Graphic Notation and Artists’ Books
With Nick Hallett, Zach Layton, Miguel Frasconi.
Focus on East Asia: Artists’ Books in Tokyo, Taipei and Seoul
Moderated by Sara Rubinow, with Oliver Watson, Charwei Tsai, Juk Hee Kwon.
Moderated by Tony White.
2011 CABC New York
Furthering the Critical Dialogue
Moderated by Tony White, with Larissa Leclair, Victor Sira, Krist Gruijthuijsen.
Artists’ Books in the Juvenile Justice System
Moderated by Jennifer Tobias, with Lauren Adelman, Jessica Fenster-Sparber.
Samizdat & the Artist’s Book
With Ann Komaromi, Matthew Higgs, Michal Nanoru, Daphne Carr.
Focus on Latin America:
Artists’ Books in Havana, Mexico City, and Caracas
Moderated by Sara Rubinow, with Steven Daiber, Sofía Olascoaga, Victor Sira.
The Final Appearance:
Artists’ Books Get into Print
Moderated by Stephen Bury, with Lucy Mulroney, David Senior, Leanne Shapton.
Moderated by Tony White.
2010 CABC New York
Furthering the Critical Dialogue
Moderated by Tony White, with Tate Shaw, Karen Schiff, Susan Viguers, Kathleen Walkup.
Typography and Writing
Moderated by Jennifer Tobias, with Ellen Lupton, Will Holder.
Moderated by Tony White.
Experimental Libraries and Reading Room Projects
With Wendy Yao, Andrew Beccone, Robin Cameron, Jason Polan, Tiffany Malakooti, Babok Radboy, Martha Wilson, Renaud Proch.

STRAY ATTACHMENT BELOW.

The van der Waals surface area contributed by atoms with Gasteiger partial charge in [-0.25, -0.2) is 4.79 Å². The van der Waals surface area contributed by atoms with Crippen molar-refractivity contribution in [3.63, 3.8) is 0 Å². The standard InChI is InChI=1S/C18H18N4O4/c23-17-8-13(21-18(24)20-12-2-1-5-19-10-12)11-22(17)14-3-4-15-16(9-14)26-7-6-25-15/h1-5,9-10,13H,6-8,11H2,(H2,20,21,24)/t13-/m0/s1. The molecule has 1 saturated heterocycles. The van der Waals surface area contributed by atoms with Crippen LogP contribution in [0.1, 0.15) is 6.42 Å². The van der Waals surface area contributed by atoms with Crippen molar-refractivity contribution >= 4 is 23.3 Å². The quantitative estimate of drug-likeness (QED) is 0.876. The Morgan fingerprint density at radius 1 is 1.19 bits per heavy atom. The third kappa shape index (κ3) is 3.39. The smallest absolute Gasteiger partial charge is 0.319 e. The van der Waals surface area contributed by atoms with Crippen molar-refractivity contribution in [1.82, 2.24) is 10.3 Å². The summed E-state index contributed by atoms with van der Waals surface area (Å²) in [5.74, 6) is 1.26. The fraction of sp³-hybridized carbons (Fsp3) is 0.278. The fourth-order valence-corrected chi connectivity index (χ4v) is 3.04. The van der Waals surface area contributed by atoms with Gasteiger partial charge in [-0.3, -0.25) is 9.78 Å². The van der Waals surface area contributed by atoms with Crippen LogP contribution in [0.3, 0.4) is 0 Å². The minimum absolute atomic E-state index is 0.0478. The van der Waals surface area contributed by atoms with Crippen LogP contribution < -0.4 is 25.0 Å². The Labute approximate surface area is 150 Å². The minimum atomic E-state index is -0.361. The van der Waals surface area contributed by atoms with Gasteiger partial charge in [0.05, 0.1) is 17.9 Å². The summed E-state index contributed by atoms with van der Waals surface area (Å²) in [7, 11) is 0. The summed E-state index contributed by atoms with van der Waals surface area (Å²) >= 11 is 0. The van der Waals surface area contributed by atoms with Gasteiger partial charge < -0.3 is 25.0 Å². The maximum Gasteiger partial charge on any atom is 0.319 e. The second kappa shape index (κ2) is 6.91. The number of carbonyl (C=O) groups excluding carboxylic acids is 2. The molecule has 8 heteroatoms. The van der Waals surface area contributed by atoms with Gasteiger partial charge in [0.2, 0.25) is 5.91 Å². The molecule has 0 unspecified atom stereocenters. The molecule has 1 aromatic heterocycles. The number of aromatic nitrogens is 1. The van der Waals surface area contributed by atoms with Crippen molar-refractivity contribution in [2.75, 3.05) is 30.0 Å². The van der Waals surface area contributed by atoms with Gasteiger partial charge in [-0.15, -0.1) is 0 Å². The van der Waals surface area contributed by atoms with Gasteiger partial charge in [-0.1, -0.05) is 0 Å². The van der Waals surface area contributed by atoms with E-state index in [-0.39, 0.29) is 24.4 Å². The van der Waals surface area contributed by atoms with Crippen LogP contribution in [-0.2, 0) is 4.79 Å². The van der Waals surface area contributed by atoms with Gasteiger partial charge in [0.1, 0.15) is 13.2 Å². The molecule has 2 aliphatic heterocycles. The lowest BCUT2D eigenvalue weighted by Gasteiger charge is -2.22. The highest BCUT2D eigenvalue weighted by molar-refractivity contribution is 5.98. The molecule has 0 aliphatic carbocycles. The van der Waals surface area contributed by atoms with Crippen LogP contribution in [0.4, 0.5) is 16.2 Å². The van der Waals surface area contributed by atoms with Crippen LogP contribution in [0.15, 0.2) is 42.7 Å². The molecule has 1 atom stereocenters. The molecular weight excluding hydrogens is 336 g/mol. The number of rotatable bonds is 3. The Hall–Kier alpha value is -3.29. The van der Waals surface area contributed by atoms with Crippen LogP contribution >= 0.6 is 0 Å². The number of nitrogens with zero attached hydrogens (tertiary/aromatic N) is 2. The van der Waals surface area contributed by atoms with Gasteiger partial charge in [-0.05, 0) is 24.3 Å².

Richard Hell, Christopher Wool, Josh Smith
2008 CABC New York
Historical Materials and Methods in Contemporary Artists’ Books
Geoffrey Batchen in Conversation with Susan Meiselas and Joachim Schmid.
Cooking the Books:
A Conversation with Non-Profit Art Publishers
Moderated by David Senior, with Alejandro Cesarco, Jason Fulford, Bill Burns, Luc Derycke, Jane Rolo.
Multiple Ideas: Artist-Produced Journals as Site for Collaboration and Distribution of Ideas
Moderated by David Senior, with Dexter Sinister, Matt Keegan, Emily Roysdon.
Outside Looking In:
The State of Artists’ Books Criticism
Moderated by Tony White, with Cornelia Lauf, Elisabeth Long, Buzz Spector.
Dummies for Photographers:
The Effect of DIY Books on Photographic Practice
With Darius Himes, Victor Sira, Leigh Ledare, Yuichi Hibi, Esther Levine.
Hans-Ulrich Obrist interviewing Joseph Grigely & Rirkrit Tiravanija
Printed Matter published this as a book in 2010 as It Has Only Just Begun, so they may have transcript and images.